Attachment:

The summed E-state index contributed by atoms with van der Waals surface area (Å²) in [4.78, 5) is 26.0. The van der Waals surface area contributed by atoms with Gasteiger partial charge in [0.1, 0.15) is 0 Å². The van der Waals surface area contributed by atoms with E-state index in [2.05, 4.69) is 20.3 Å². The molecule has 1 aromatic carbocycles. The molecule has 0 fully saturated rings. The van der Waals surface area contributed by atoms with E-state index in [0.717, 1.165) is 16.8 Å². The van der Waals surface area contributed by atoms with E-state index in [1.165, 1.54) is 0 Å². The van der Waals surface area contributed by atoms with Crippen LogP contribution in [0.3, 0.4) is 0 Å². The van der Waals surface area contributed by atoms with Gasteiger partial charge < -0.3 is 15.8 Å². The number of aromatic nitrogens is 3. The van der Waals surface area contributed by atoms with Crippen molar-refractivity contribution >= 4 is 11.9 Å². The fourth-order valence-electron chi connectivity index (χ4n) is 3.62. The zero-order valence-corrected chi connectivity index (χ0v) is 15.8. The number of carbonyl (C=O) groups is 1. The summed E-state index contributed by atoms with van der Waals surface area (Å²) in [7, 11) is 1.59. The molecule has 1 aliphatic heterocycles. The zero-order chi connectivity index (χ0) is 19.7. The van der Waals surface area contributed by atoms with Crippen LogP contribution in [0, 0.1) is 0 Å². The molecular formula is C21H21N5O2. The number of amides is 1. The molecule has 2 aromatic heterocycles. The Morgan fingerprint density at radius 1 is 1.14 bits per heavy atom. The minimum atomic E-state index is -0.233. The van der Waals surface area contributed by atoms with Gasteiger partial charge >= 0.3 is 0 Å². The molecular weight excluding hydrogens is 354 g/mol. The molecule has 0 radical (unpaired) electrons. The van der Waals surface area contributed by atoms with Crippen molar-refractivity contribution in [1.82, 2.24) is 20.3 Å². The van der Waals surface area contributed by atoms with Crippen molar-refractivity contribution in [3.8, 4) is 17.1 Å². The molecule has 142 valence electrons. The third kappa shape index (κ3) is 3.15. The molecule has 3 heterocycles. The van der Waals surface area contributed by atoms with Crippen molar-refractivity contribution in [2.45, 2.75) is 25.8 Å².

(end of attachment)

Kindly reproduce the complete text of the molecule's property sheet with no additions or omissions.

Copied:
The summed E-state index contributed by atoms with van der Waals surface area (Å²) in [4.78, 5) is 26.0. The van der Waals surface area contributed by atoms with Gasteiger partial charge in [0.1, 0.15) is 0 Å². The van der Waals surface area contributed by atoms with E-state index in [2.05, 4.69) is 20.3 Å². The molecule has 1 aromatic carbocycles. The molecule has 0 fully saturated rings. The van der Waals surface area contributed by atoms with E-state index in [0.717, 1.165) is 16.8 Å². The van der Waals surface area contributed by atoms with E-state index in [1.165, 1.54) is 0 Å². The van der Waals surface area contributed by atoms with Crippen LogP contribution in [0.3, 0.4) is 0 Å². The van der Waals surface area contributed by atoms with Gasteiger partial charge < -0.3 is 15.8 Å². The number of aromatic nitrogens is 3. The van der Waals surface area contributed by atoms with Crippen molar-refractivity contribution >= 4 is 11.9 Å². The fourth-order valence-electron chi connectivity index (χ4n) is 3.62. The zero-order valence-corrected chi connectivity index (χ0v) is 15.8. The number of carbonyl (C=O) groups is 1. The summed E-state index contributed by atoms with van der Waals surface area (Å²) in [7, 11) is 1.59. The molecule has 1 aliphatic heterocycles. The zero-order chi connectivity index (χ0) is 19.7. The van der Waals surface area contributed by atoms with Crippen LogP contribution in [0, 0.1) is 0 Å². The molecular formula is C21H21N5O2. The number of amides is 1. The molecule has 2 aromatic heterocycles. The Morgan fingerprint density at radius 1 is 1.14 bits per heavy atom. The minimum atomic E-state index is -0.233. The van der Waals surface area contributed by atoms with Gasteiger partial charge >= 0.3 is 0 Å². The molecular weight excluding hydrogens is 354 g/mol. The molecule has 0 radical (unpaired) electrons. The van der Waals surface area contributed by atoms with Crippen molar-refractivity contribution in [1.82, 2.24) is 20.3 Å². The van der Waals surface area contributed by atoms with Crippen molar-refractivity contribution in [3.8, 4) is 17.1 Å². The molecule has 142 valence electrons. The third kappa shape index (κ3) is 3.15. The molecule has 3 heterocycles. The van der Waals surface area contributed by atoms with Crippen molar-refractivity contribution in [2.45, 2.75) is 25.8 Å².